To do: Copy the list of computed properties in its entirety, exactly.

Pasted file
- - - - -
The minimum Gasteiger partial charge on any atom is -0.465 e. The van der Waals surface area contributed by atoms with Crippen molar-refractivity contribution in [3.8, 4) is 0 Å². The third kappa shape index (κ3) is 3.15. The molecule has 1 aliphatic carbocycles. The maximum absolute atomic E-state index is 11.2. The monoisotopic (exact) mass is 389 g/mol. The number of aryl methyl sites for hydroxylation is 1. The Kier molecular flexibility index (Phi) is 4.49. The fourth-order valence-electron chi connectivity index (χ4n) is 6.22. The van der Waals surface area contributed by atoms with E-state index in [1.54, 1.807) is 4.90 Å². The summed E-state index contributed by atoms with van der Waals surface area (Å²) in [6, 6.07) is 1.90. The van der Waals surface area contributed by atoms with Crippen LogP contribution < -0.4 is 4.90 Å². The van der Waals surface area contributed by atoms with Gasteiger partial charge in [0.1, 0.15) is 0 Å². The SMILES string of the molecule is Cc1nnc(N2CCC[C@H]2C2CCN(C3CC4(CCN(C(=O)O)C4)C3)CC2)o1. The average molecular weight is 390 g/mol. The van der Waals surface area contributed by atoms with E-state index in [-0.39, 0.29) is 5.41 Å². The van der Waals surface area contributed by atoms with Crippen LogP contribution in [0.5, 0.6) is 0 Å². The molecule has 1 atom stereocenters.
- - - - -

The minimum Gasteiger partial charge on any atom is -0.465 e. The van der Waals surface area contributed by atoms with Crippen molar-refractivity contribution in [3.8, 4) is 0 Å². The third kappa shape index (κ3) is 3.15. The molecule has 1 aliphatic carbocycles. The maximum absolute atomic E-state index is 11.2. The monoisotopic (exact) mass is 389 g/mol. The number of aryl methyl sites for hydroxylation is 1. The Kier molecular flexibility index (Phi) is 4.49. The fourth-order valence-electron chi connectivity index (χ4n) is 6.22. The van der Waals surface area contributed by atoms with E-state index in [1.54, 1.807) is 4.90 Å². The summed E-state index contributed by atoms with van der Waals surface area (Å²) in [6, 6.07) is 1.90. The van der Waals surface area contributed by atoms with Crippen LogP contribution < -0.4 is 4.90 Å². The van der Waals surface area contributed by atoms with Gasteiger partial charge in [0.1, 0.15) is 0 Å². The SMILES string of the molecule is Cc1nnc(N2CCC[C@H]2C2CCN(C3CC4(CCN(C(=O)O)C4)C3)CC2)o1. The average molecular weight is 390 g/mol. The van der Waals surface area contributed by atoms with E-state index in [-0.39, 0.29) is 5.41 Å². The van der Waals surface area contributed by atoms with Crippen LogP contribution in [0.5, 0.6) is 0 Å². The molecule has 1 atom stereocenters.